Travelling on IndiGo is a smoother experience than observing its handling of its IPO in the past fortnight has been, notes Rahul Jacob
A few years ago at the air show in Hyderabad, Rahul Bhatia, one of the two principal shareholders of Interglobe Aviation, was spotted alighting at one of the hospitality lounges from the kind of large golf buggies used by the public.
An observer recalls complimenting Mr Bhatia for his down-to earth manner in an industry often defined by the flamboyance of a Vijay Mallya or a Richard Branson.
Mr Bhatia reportedly replied, “I’m not running a lifestyle business. I am running an airline.”
In an interview with Business Standard last week, Mr Bhatia was equally direct about the Indian government’s convoluted rules that forbid Indian airlines from managing their own ground handling services.
“The regulations say that (for) anything that touches the plane, only employees can do the handling but, as soon as that person leaves the plane and starts walking towards the terminal, he becomes a security risk,” Mr Bhatia said, adding that he had heard that the government might review this.
“The reason you become a security threat is because. . . that’s where all the money is.”
The two comments encapsulate the promise and the challenge for IndiGo.
It has kept an accountant’s eye on costs to become the most profitable airline in India despite being hemmed in by the strange rules that have long bedevilled this sector.
As IndiGo’s market share hit 37 per cent this year -- including a staggering more than 50 per cent share in smaller cities that make up non-metro to non-metro traffic -- the big question is how much further the government will allow IndiGo to grow before it runs into regulatory rules to constrain it, Ambit observed in a report ahead of Interglobe Aviation’s initial public offering, which closes Thursday.
IndiGo is arguably more a financial services company than airline.
From when it started nine years ago, IndiGo has made a practice of making huge orders for aircraft from Airbus, thus deriving hefty discounts in incentives.
The company’s first order was for 100 airplanes.
The company receives these incentives in cash as per the industry practice and that money goes towards funding working capital.
Interglobe does not actually own aircraft, smartly choosing operating leases and finance leases instead.
“This is the key reason why the company has been able to manage operations without any working capital borrowings,” Ambit said, estimating that Airbus’s aircraft cost the company some 56 per cent less in fiscal 2014 than the list price of A320s in calendar 2013.
This is nice financial engineering work if you can get it, but if there was a slump in the global demand for aircraft, IndiGo would not look as clever as it does today.
As its prospectus notes, 'If we are unable to assign our right to purchase under our purchase agreements with Airbus to a third-party lessor . . .we may have to incur a significant amount of debt'.
Even though it is much smaller than the renowned Southwest Airlines in the US, whose management style has been closely followed by IndiGo, IndiGo’s order book stands at 430 to 267 for Southwest. IndiGo currently operates under 100 aircraft, versus 676 planes for Southwest.
What IndiGo demonstrates is a habit of consistently making money.
Its obsession with keeping costs down by owning only one type of aircraft or having flight attendants collect passengers’ newspapers before a plane lands, reduces the turnaround time on the ground and maintenance costs.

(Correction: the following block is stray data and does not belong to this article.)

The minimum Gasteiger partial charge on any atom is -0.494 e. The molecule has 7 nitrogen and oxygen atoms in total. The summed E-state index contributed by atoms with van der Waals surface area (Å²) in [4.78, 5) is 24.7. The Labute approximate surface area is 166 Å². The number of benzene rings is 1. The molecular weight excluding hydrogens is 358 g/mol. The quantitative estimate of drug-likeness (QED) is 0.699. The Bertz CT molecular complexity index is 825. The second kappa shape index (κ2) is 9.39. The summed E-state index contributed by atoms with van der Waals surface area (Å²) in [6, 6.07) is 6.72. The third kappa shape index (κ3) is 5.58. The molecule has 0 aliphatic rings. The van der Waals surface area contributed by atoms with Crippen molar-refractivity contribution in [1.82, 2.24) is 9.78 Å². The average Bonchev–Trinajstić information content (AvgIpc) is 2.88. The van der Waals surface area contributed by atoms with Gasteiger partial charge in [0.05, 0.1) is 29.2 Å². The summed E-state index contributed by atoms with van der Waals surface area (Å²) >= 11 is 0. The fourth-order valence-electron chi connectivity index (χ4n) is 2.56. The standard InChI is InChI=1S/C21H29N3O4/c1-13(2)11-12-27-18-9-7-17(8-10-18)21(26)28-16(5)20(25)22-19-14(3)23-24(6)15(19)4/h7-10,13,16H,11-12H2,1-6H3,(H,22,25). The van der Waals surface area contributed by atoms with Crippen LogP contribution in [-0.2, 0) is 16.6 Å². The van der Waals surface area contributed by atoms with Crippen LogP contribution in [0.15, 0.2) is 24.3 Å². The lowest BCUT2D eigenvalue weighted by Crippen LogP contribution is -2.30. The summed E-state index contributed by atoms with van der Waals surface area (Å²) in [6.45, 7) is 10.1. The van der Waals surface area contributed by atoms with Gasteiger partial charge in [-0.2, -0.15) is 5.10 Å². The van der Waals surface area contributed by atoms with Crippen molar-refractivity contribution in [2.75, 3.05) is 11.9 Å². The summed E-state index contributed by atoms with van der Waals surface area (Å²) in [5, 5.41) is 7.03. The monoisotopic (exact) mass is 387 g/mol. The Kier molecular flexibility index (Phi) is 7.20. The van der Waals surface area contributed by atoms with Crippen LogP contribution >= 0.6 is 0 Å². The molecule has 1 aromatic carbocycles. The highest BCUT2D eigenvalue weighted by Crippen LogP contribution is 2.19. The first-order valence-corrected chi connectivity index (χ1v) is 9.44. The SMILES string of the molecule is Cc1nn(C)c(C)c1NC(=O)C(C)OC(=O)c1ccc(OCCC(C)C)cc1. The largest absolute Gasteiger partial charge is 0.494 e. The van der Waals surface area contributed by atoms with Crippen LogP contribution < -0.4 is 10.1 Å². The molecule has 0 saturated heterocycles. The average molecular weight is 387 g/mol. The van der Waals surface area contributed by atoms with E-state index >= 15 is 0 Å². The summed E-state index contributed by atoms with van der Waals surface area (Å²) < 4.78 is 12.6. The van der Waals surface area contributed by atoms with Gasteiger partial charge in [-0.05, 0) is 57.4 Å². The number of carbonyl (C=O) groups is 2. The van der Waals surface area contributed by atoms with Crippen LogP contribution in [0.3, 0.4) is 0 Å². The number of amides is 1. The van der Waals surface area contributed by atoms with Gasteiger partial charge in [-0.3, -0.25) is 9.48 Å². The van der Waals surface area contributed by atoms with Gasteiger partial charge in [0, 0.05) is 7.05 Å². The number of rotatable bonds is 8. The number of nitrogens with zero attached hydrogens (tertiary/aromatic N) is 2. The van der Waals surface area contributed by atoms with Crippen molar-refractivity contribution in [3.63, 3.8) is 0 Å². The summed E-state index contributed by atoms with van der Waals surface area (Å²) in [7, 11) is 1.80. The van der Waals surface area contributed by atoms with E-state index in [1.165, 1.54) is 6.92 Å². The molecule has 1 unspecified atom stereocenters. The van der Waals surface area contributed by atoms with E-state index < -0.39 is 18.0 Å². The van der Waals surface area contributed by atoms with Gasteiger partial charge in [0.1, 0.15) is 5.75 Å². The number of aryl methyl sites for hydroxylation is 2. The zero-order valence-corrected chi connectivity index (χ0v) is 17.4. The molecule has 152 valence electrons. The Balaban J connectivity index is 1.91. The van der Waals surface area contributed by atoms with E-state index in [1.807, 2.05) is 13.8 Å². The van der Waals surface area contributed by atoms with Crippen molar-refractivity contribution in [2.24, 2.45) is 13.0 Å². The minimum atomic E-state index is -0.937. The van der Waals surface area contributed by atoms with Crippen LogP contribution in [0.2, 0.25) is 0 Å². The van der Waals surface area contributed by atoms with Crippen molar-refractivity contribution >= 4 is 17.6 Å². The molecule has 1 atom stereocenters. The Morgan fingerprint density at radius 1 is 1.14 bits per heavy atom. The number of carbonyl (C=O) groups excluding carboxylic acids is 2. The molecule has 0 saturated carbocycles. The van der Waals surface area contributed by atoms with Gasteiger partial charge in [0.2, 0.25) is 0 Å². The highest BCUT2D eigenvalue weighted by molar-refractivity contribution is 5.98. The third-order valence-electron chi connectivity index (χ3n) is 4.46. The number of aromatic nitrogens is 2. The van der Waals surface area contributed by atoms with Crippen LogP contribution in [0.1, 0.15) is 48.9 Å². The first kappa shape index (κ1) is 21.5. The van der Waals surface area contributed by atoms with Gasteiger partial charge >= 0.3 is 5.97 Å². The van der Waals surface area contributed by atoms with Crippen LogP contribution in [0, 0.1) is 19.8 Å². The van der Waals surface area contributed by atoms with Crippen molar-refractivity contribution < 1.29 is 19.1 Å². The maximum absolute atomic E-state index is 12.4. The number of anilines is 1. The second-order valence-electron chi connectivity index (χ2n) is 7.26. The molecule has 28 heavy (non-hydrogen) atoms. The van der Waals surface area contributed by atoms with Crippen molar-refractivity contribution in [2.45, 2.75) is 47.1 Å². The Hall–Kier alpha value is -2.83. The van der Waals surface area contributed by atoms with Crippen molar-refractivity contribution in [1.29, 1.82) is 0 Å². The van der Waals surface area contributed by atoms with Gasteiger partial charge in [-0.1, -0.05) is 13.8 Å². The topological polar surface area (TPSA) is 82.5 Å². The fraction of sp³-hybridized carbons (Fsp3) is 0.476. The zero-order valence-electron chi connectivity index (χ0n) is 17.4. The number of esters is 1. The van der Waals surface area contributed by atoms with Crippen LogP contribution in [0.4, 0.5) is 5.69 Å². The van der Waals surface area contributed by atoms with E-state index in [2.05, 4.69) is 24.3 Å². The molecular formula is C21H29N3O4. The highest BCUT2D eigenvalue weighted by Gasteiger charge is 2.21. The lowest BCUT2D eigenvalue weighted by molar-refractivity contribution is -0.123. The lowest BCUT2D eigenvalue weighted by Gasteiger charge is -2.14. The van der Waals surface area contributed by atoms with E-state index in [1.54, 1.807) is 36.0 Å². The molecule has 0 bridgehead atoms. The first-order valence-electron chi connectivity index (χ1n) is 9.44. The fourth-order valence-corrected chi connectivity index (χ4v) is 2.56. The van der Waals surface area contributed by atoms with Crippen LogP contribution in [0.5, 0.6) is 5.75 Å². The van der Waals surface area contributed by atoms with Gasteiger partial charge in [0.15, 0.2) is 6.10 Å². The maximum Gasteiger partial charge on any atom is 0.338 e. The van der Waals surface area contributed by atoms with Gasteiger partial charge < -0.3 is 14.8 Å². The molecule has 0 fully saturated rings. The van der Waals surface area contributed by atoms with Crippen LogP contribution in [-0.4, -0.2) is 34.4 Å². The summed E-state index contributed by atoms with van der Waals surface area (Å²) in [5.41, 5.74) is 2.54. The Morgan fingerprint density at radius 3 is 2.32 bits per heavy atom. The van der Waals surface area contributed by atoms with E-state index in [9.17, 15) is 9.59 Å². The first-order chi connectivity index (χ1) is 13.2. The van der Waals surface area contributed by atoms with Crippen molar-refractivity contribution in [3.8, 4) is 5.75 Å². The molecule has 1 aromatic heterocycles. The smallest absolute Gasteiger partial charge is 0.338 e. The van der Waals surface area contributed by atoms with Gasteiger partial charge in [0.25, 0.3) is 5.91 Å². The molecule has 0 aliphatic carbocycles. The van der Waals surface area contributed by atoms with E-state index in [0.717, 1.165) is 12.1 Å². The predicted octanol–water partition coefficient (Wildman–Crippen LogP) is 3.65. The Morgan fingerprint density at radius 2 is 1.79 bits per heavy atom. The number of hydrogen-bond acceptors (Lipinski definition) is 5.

Southwest’s founder Herb Kelleher used both strategies to perfection and kept passengers and staff smiling by even getting staff to start sing-alongs.
IndiGo, too, has a reputation for being a happy place to work. Flight attendants don’t sing, but are well trained and appear unfazed by the company’s dress code that does not allow stewardesses to wear their hair long, even while wearing “Girl Power” buttons.
(CEO Aditya Ghosh said last week the rules are being relaxed.)
Despite finding such regimentation and rote recitals heralding the most clichéd delicacies in the city you are landing in off-putting, I am a repeat customer — if the fare is right.
This is because of IndiGo’s superb on-time record and young fleet -- the average plane is just 3.2 years old.
This is a low-cost carrier that does not, food aside, feel like a low-cost carrier -- unlike, say, RyanAir in Europe, which feels as if you were on a crowded school bus. This record of good service at a discount likely means IndiGo will make it very difficult for swank Vistara to make money.
IndiGo, meanwhile, has seen earnings before interest, taxes, depreciation, amortisation and rentals increase at an annual compounded rate of 35 per cent since fiscal 2011.
Travelling on IndiGo is a smoother experience than observing its handling of its initial public offer in the past fortnight has been.
The promoters’ decision to take a huge helping of dividends before the company went public, leaving it briefly with a negative net worth, looked bad.
Also questionable is an indemnity the company is providing Rakesh Gangwal, a non-resident Indian who ran US Airways and is the other leading shareholder of the company. It only comes into effect if India’s infamously whimsical revenue officials slap a retrospective tax on gains by the investment company, Caelum, and the Chinkerpoo family trust -- both controlled by him -- but still seems strange.
As Mr Gangwal and Mr Bhatia will still own more than three-quarters of the company after the IPO, foreign institutional investors seem untroubled.
With a day to go, the institutional tranche of the offering has been oversubscribed 4.5 times.
Like so many passengers, institutional investors have uncomplainingly piled in for a ride in the world’s fastest growing aviation market with one of the world’s three most efficient low-cost airlines.